Results 1-10of 11 Reviews
Dartmouth, Nova Scotia
May 14, 2013
From journal A New York Minute
St. Augustine, Florida
May 18, 2010
Our Weekend in New York,
Montage of Museums
by Traveling Jen
East Bridgewater, Massachusetts
March 15, 2007
From journal New York City on the GO!
by Kamla Srinivasan
Mt View, California
October 25, 2005
The Guggenheim is located on Museum Mile, opposite Central Park.
Recently we were at the Guggenheim to see the current exhibit called Russia! Let me confess that our timing was lousy. We should not have gone on a weekend, when the crowd was at its peak, which made it difficult for us to enjoy the exhibit.
The first thing that you are drawn to when you are at the museum is the building itself. The wonderfully designed building of Frank Lloyd Wright is a showstopper. People cannot help but crane their necks, look up at the dome of the building, and marvel at the ingenious way in which the museum was constructed.
Like everybody else, once I was partially satiated with my examination of the building, I focused on the ambitious art exhibit that displays Russian art through the ages. The exhibition was a disappointment in part because it was difficult to sync up the audio with the numbering of the exhibit. Compounding this was the fact that there were quite a few people who were treating this like a roadside exhibition, making it impossible to view the pieces in quiet contemplation. Some were holding mundane conversations on where to eat, while others were busy catching up on their gossip. It was awfully loud for a museum, and that came as a surprise.
I guess I will have to go back another day to see the exhibit.
I did go back on a Thursday, and it turns out that this is the day the museum is closed, but the store is open.
From journal New York
June 22, 2005
From journal Things I Learned Living in New York City
Charlotte, North Carolina
January 20, 2005
The museum is a collection of European abstract art and modern art. Its permanent collections include Picasso, Kandisnsky, Modiglianni, Klee, Modrian, Braqe, Chagall, Gleizes, and Malevich. One of the heralded pieces is Van Gogh’s Mountain at Saint-Remy. One of the best ways to view the collection is start from the top and work your way down. On the fifth level, you can walk out into the Sculpture Terrace. While I didn’t find anything particularly impressive, you do get a nice view of Central Park. Once inside, you can only photograph the main lobby. You will have to check your camera in coat check.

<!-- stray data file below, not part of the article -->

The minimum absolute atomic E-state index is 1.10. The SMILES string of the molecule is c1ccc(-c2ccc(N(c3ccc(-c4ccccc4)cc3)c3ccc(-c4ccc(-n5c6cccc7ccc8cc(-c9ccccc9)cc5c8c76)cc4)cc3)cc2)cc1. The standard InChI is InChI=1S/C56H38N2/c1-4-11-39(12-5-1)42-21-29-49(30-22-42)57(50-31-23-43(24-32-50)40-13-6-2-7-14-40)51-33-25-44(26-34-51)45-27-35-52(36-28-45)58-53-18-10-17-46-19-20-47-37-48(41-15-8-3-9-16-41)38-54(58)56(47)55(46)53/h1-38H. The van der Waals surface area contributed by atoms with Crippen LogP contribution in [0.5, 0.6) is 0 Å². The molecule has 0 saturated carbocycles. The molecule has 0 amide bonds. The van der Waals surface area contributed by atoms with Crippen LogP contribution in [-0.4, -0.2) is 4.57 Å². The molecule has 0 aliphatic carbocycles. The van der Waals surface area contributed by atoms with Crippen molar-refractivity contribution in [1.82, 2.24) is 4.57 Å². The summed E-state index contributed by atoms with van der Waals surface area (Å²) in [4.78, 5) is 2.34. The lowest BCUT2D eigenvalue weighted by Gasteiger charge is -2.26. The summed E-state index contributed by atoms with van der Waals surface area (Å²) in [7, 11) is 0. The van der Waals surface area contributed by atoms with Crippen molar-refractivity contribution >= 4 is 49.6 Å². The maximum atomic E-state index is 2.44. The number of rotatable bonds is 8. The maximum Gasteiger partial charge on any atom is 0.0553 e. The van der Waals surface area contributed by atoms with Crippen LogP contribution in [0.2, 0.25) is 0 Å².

Personally, I was as not impressed by the collection. It is included in the city pass, and MoMA was closed, so we decided to check out the museum. I love art as much as the next person, but I prefer the old masters. I love French impressionists such as Monet and Renoir. I also love painters such as Georgia O’Keeffe. As far as photography goes, I will take the serene photos of Ansel Adams. I just fail to see the art in these paintings or a photograph of three black fingernails. Most of the art looks like something kids draw when they are doing finger-painting! We only spent about 30 minutes in the place. But hey, plenty of others do like this stuff.
From journal A southern belle in the big city- New York City
Vancouver, British Columbia
August 27, 2004
A spiraling rotunda circles over ramp that leads past exhibits. We saw Kandinsky, Klee, Picasso works. When we were there three special exhibits were on display, Speaking with Hands, Constantin Brancusi and the Mondrian to Ryman. It was very beautiful to see all the art work/sculptures, etc.